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10 Tips for Shopping at Your Local Farmers Market
The Season for Your Favorite Fruit or Vegetable
Tomatoes (midsummer to early autumn)
Carrots (any season)
Warrenton, VA has a local Farmers Market
Buying at Local Farmers Markets from Warrenton, VA to Warrenton, GA
Before the Industrial Age and, along with it, the advent of the supermarket, buying at the local Farmers Market was the main means of obtaining vegetable produce, meats, poultry and an assortment of other goods. In fact, a trip to the Farmers Market was an "event" looked forward to by the entire community. This was often the family's weekly trip and was filled with all the excitement that went along with getting out and interacting with the larger community.
Today, the local Farmers Market is found indoors or outdoors; in a parking lot or on the Town Square. The Farmers Market may be as small as a few stalls or as large a few city blocks. Locations vary as much as towns and cities do, but whether in Warrenton, Virginia, Warrenton, Missouri or in Warrenton, Georgia, the aim is to give small farmers an opportunity to sell their home grown products and to give consumers often chemically free choices.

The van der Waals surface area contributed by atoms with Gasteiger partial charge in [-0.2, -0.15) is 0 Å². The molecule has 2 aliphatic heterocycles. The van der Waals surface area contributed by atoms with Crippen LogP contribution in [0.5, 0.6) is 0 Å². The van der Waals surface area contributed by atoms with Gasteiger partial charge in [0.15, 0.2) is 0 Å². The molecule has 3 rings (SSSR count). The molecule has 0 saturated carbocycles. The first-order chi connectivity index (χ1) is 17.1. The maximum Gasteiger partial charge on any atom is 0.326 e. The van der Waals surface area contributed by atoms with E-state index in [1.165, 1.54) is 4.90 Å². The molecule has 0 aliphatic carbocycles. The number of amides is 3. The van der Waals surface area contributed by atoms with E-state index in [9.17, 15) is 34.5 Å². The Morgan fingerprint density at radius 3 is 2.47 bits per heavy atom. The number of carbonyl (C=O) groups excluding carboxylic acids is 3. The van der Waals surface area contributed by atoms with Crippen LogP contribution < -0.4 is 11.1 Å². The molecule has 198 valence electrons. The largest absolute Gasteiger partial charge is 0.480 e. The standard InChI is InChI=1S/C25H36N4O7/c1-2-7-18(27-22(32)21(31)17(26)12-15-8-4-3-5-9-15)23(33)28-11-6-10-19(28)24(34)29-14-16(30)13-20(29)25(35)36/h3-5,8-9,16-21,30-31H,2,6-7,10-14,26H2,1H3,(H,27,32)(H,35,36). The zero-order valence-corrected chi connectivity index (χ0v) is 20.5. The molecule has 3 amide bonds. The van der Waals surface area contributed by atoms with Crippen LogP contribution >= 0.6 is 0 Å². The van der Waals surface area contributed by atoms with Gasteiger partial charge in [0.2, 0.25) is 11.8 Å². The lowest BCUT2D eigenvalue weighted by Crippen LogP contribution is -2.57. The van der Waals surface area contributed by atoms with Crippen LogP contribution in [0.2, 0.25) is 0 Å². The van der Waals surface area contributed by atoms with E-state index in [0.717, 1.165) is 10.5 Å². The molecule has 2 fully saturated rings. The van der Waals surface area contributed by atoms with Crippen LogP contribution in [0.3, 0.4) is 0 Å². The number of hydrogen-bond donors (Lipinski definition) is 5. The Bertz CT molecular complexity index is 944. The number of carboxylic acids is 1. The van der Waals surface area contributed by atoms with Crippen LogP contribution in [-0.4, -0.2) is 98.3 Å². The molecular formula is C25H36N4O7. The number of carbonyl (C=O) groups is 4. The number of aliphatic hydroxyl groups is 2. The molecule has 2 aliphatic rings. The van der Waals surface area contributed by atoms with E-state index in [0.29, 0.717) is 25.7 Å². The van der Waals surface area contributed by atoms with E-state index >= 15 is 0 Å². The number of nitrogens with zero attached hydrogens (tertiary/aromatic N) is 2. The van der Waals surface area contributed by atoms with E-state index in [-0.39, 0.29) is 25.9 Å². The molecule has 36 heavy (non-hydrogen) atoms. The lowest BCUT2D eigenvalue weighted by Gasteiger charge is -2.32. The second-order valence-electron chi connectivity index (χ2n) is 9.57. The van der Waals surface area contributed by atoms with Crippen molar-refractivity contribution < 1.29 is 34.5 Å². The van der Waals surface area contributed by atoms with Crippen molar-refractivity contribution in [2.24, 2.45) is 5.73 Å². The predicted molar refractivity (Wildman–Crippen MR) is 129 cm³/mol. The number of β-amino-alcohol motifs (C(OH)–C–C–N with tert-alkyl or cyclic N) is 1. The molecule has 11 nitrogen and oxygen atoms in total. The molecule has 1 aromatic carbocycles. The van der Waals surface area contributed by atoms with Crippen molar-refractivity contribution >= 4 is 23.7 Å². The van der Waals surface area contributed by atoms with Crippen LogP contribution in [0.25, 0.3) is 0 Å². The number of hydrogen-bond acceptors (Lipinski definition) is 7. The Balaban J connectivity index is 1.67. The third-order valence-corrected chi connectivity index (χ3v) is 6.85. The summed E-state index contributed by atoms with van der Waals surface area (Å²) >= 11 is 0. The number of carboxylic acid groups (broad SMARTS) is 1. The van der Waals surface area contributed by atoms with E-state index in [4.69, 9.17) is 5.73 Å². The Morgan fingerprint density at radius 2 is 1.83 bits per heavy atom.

In the United States where the supermarket took over and in other countries with a similar history, the trend to buy at Farmers Markets is once again on the upswing. In the United States, Farmers Markets have grown from 1,755 ten years ago to over 5,000 in 2009. The United Kingdom saw an increase of 50% in revenue realized from Farmers Markets sales during that same period. With the emphasis on locally grown, the farmer is able to eliminate the middleman carrying no bulk buying from vendors.
The turn to the Farmers Market is also driven by consumer concern for healthy eating, for food safety, the desire to know where their food originates and by a strong interest in eliminating or greatly reducing the amount of pesticides that make it to the dining table. In addition, less packaging means also less carbon footprint.